Letter to Oklahoma Dept. of Wildlife Conservation

Author:  Elmore, R. Dwayne; Davis, Craig; Baydack, Rick; Sherrod, Steve; Wolfe, Donald; and O'Connell, Timothy

We are writing this letter in response to the proposal recently presented by Oklahoma Gas and Electric Company to the Oklahoma Department of Wildlife Conservation (ODWC) regarding wind development on the Hal and Fern Cooper Wildlife Management Area (WMA). We … have serious concerns regarding the likely outcomes a decision to allow wind power development on WMAs will have. We have outlined these below for your consideration.

First, a decision to allow wind development on WMAs would set a precedent not only for other Oklahoma public lands, but also for public lands in adjacent states. This could cascade into large-scale habitat fragmentation which would directly conflict with the stated goals of management of these lands. Additionally, private landowners in the immediate area would essentially see any wind development on public land as an indication that wind power is compatible with ecological integrity and function. The scientific and conservation communities have ample data that indicates it is not. … Furthermore, endorsing wind development on a WMA would directly contradict the professional recommendations of wildlife biologists, including ODWC staff, which will compromise the credibility of wildlife professionals at multiple levels. …

[T]he Lesser Prairie-chicken, a game species in serious decline, is known to have recently occupied the Cooper WMA and adjacent lands. The USFWS is currently considering if the Lesser Prairie-chicken’s candidate status warrants elevation. This is due primarily to the effects of habitat fragmentation from rapidly increasing oil, natural gas, and wind power development within the range of the species. Prairie grouse in general exhibit strong avoidance of vertical structures, habitat fragmentation, and human disturbance. As Cooper WMA is one of the few publicly-managed parcels within occupied range, wind power development would be detrimental to the Lesser Prairie-chicken’s current status and future recovery. … In addition to concerns regarding the Lesser Prairie-chicken, this area also falls within essential flight zones for the endangered Whooping Crane and Mexican free-tailed bat maternity caves.

We realize that, on the surface, wind power appears attractive as a source of renewable, non-polluting energy – something all of us in the conservation community support. However, we must stand by the data, which raise serious concerns regarding wind energy production potential, limited carbon offset, minimal local economic benefit, and permanent fragmentation of habitat. Thus, the ecological footprint is large relative to the meager environmental benefits. [emphasis added – NWW] We can provide data from around the world to support that wind turbines and the associated infrastructures have deleterious effects on wildlife species. In fact, The Wildlife Society (the professional organization of wildlife biologists) recently released an official statement entitled “Impacts of Wind Energy Facilities on Wildlife and Wildlife Habitat” that clearly states the negative consequences of wind power with recommendations regarding placement. …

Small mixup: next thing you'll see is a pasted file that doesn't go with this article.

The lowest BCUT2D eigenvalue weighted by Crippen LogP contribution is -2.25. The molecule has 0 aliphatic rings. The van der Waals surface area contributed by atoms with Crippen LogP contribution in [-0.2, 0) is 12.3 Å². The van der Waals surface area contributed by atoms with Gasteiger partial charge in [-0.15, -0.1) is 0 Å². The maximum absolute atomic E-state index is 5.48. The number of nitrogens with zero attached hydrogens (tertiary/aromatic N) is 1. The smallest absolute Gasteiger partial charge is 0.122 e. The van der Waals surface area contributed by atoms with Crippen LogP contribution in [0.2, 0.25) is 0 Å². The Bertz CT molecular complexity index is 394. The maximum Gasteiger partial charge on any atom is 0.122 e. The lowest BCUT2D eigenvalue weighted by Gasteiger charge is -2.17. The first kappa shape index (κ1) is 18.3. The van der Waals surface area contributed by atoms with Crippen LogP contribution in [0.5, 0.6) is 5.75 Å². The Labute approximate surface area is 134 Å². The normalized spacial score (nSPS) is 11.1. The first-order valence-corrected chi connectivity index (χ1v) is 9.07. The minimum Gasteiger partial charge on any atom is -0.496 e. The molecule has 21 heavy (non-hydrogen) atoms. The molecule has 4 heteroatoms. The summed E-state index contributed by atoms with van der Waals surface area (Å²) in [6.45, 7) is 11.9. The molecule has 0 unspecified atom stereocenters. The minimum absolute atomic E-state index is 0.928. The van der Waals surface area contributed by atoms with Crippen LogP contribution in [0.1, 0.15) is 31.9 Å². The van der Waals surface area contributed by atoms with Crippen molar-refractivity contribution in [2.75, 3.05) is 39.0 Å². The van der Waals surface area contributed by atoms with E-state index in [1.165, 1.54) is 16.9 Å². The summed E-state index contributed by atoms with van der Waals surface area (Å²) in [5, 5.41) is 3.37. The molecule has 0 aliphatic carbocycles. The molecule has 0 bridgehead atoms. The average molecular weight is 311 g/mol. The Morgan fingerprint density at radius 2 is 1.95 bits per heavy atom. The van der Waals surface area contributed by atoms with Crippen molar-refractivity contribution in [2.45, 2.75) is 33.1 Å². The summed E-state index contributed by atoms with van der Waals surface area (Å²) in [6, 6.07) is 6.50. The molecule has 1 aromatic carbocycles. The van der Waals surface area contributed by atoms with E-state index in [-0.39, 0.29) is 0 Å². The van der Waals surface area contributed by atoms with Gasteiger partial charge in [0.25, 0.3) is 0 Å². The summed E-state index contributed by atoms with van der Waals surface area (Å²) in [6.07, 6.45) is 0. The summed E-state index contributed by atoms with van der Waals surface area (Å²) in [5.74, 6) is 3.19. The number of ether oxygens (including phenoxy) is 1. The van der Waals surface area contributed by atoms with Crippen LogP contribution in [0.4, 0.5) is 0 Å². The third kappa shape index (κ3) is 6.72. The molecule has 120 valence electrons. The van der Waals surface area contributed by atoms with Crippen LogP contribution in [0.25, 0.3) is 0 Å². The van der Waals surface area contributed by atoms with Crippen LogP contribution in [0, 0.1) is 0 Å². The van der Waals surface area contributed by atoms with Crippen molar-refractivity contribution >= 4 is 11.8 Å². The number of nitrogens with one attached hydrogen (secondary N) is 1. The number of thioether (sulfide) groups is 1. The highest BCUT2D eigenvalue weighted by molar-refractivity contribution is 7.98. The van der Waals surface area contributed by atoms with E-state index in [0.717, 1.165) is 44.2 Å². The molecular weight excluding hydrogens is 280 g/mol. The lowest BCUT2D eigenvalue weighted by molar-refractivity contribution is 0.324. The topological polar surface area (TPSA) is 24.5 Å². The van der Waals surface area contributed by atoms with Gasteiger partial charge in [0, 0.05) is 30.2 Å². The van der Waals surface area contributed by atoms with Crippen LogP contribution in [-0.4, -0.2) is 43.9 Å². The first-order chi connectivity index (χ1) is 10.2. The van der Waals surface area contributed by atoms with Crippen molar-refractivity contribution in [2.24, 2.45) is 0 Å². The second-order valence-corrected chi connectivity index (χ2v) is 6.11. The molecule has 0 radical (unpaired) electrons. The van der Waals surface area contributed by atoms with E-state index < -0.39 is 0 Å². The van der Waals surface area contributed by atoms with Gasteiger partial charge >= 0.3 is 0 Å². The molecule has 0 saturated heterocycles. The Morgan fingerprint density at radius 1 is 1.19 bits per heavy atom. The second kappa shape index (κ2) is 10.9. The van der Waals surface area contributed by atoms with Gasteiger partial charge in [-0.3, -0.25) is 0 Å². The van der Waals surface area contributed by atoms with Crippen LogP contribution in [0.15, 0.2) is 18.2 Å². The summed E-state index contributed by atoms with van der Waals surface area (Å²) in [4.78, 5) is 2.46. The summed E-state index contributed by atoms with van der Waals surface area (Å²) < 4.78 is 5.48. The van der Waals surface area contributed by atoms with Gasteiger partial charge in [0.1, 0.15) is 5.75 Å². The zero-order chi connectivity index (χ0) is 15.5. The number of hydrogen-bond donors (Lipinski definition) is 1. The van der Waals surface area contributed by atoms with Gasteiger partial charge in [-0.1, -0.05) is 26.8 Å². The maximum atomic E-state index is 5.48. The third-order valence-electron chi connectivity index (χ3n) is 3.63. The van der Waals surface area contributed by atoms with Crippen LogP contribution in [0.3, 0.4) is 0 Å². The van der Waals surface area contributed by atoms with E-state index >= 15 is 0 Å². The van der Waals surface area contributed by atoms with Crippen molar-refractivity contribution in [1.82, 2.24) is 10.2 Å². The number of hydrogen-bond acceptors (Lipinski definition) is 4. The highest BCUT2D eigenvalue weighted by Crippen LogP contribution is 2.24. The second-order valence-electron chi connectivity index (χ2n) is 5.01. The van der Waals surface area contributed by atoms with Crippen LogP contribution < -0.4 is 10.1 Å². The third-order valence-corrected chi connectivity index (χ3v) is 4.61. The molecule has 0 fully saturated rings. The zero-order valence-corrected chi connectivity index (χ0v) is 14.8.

Dr. R. Dwayne Elmore, Treasurer
Oklahoma Chapter, The Wildlife Society

Dr. Craig A. Davis, President
Oklahoma Chapter, The Wildlife Society

Dr. Rick Baydack, President
North American Grouse Partnership

Dr. Steve K. Sherrod, Executive Director
Sutton Avian Research Center

Donald H. Wolfe, Senior Biologist
Sutton Avian Research Center

Dr. Timothy J. O’Connell, President
Oklahoma Ornithological Society

Download original document: “Letter to Oklahoma Dept. of Wildlife Conservation

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Date added:  January 11, 2008
Emissions, Oklahoma, Property values, Regulations, WildlifePrint storyE-mail story

Northwest Oklahoma — Last Great Place To Ruin

Author:  Selman, Sue

Rotary Club Speech, November, 2007, by Sue Selman, President, Save the Prairie, Woodward, Oklahoma, savetheprairie@hotmail.com

Will Rogers once said, “Even if you are on the right track, you’ll get run over if you just sit there.” That is what I feel will happen to all of us if we don’t pay attention to what is going to happen here with the wind industry.

I want to thank you for inviting me here today. This tells me you are interested in being informed and listening to both sides of the story. My friends have counseled me to not get emotional. “Sue, just give them the facts.” That is good advice, so I am not going to get emotional, but I will be somewhat passionate today. Because I know that with the invasion of the wind industry into western Oklahoma is going to alter this beautiful country completely and not for the best.

The destruction of our beautiful prairie will have many negative and far-reaching effects that we can only begin to imagine. As Jon Boone, a gentleman who has intensively studied the wind industry, has said, “The people who founded this nation believed democracy could survive only if citizens worked hard to stay informed.” That is why I have gone to great lengths and expense to inform the public about the downside of the wind farms. To quote Will Rogers again, “I only know what I read in the newspapers.” And for the general public that is true. There has been plenty of information handed out by the wind industry to promote themselves, and they have done a superb job. We have only heard what they want us to hear. We have not heard the other side of this story. So, I am going out on a limb to get that information to the people about loss of hunting, loss of the public hunting areas, loss of wildlife habitat, loss of tourism, loss of property values, and the technological weaknesses of the wind industry.